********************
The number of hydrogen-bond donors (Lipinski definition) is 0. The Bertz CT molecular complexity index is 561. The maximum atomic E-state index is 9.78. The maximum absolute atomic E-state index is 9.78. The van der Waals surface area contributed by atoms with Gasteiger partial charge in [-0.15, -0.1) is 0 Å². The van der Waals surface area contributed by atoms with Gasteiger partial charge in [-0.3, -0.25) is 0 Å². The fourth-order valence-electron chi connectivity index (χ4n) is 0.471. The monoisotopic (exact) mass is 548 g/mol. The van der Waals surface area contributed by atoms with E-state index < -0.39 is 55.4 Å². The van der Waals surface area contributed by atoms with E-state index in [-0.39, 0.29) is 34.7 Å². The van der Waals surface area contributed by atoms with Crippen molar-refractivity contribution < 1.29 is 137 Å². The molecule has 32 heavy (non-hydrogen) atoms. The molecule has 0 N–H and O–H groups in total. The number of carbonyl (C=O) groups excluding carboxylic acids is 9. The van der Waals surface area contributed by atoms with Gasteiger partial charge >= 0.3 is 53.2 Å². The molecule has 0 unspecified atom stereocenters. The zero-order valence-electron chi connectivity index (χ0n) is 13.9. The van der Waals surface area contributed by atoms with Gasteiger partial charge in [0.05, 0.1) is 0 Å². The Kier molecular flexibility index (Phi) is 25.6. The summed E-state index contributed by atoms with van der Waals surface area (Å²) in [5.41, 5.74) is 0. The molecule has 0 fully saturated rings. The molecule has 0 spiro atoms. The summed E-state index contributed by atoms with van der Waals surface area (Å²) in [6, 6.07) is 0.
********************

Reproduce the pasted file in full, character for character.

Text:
The number of hydrogen-bond donors (Lipinski definition) is 0. The Bertz CT molecular complexity index is 561. The maximum atomic E-state index is 9.78. The maximum absolute atomic E-state index is 9.78. The van der Waals surface area contributed by atoms with Gasteiger partial charge in [-0.15, -0.1) is 0 Å². The van der Waals surface area contributed by atoms with Gasteiger partial charge in [-0.3, -0.25) is 0 Å². The fourth-order valence-electron chi connectivity index (χ4n) is 0.471. The monoisotopic (exact) mass is 548 g/mol. The van der Waals surface area contributed by atoms with E-state index < -0.39 is 55.4 Å². The van der Waals surface area contributed by atoms with E-state index in [-0.39, 0.29) is 34.7 Å². The van der Waals surface area contributed by atoms with Crippen molar-refractivity contribution < 1.29 is 137 Å². The molecule has 32 heavy (non-hydrogen) atoms. The molecule has 0 N–H and O–H groups in total. The number of carbonyl (C=O) groups excluding carboxylic acids is 9. The van der Waals surface area contributed by atoms with Gasteiger partial charge >= 0.3 is 53.2 Å². The molecule has 0 unspecified atom stereocenters. The zero-order valence-electron chi connectivity index (χ0n) is 13.9. The van der Waals surface area contributed by atoms with Gasteiger partial charge in [0.05, 0.1) is 0 Å². The Kier molecular flexibility index (Phi) is 25.6. The summed E-state index contributed by atoms with van der Waals surface area (Å²) in [5.41, 5.74) is 0. The molecule has 0 fully saturated rings. The molecule has 0 spiro atoms. The summed E-state index contributed by atoms with van der Waals surface area (Å²) in [6, 6.07) is 0.